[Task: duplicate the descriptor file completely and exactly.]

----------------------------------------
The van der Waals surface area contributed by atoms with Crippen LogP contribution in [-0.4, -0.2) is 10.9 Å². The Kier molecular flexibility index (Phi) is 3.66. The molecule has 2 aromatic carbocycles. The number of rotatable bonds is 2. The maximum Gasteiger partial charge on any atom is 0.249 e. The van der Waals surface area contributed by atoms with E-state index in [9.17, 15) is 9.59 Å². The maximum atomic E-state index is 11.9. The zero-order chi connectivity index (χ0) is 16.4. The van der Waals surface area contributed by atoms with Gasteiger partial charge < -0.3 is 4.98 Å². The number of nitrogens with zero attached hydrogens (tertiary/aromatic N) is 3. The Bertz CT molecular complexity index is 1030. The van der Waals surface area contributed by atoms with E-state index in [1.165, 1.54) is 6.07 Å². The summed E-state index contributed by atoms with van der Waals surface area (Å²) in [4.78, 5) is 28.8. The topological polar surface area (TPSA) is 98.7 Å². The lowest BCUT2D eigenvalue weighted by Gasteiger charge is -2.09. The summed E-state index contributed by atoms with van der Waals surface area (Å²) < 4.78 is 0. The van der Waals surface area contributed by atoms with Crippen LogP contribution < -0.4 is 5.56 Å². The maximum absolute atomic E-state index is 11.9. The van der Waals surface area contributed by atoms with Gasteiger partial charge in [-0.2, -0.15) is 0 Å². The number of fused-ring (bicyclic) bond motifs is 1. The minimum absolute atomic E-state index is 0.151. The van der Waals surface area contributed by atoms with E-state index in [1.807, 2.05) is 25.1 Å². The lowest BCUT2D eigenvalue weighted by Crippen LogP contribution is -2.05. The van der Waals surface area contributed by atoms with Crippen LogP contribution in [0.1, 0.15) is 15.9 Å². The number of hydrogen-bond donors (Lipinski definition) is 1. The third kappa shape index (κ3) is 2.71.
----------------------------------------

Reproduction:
The van der Waals surface area contributed by atoms with Crippen LogP contribution in [-0.4, -0.2) is 10.9 Å². The Kier molecular flexibility index (Phi) is 3.66. The molecule has 2 aromatic carbocycles. The number of rotatable bonds is 2. The maximum Gasteiger partial charge on any atom is 0.249 e. The van der Waals surface area contributed by atoms with E-state index in [9.17, 15) is 9.59 Å². The maximum atomic E-state index is 11.9. The zero-order chi connectivity index (χ0) is 16.4. The van der Waals surface area contributed by atoms with Gasteiger partial charge < -0.3 is 4.98 Å². The number of nitrogens with zero attached hydrogens (tertiary/aromatic N) is 3. The Bertz CT molecular complexity index is 1030. The van der Waals surface area contributed by atoms with E-state index in [1.165, 1.54) is 6.07 Å². The summed E-state index contributed by atoms with van der Waals surface area (Å²) in [4.78, 5) is 28.8. The topological polar surface area (TPSA) is 98.7 Å². The lowest BCUT2D eigenvalue weighted by Gasteiger charge is -2.09. The summed E-state index contributed by atoms with van der Waals surface area (Å²) < 4.78 is 0. The van der Waals surface area contributed by atoms with Crippen LogP contribution < -0.4 is 5.56 Å². The maximum absolute atomic E-state index is 11.9. The van der Waals surface area contributed by atoms with Gasteiger partial charge in [-0.2, -0.15) is 0 Å². The number of fused-ring (bicyclic) bond motifs is 1. The minimum absolute atomic E-state index is 0.151. The van der Waals surface area contributed by atoms with E-state index in [1.807, 2.05) is 25.1 Å². The lowest BCUT2D eigenvalue weighted by Crippen LogP contribution is -2.05. The van der Waals surface area contributed by atoms with Crippen LogP contribution in [0.1, 0.15) is 15.9 Å². The number of hydrogen-bond donors (Lipinski definition) is 1. The third kappa shape index (κ3) is 2.71.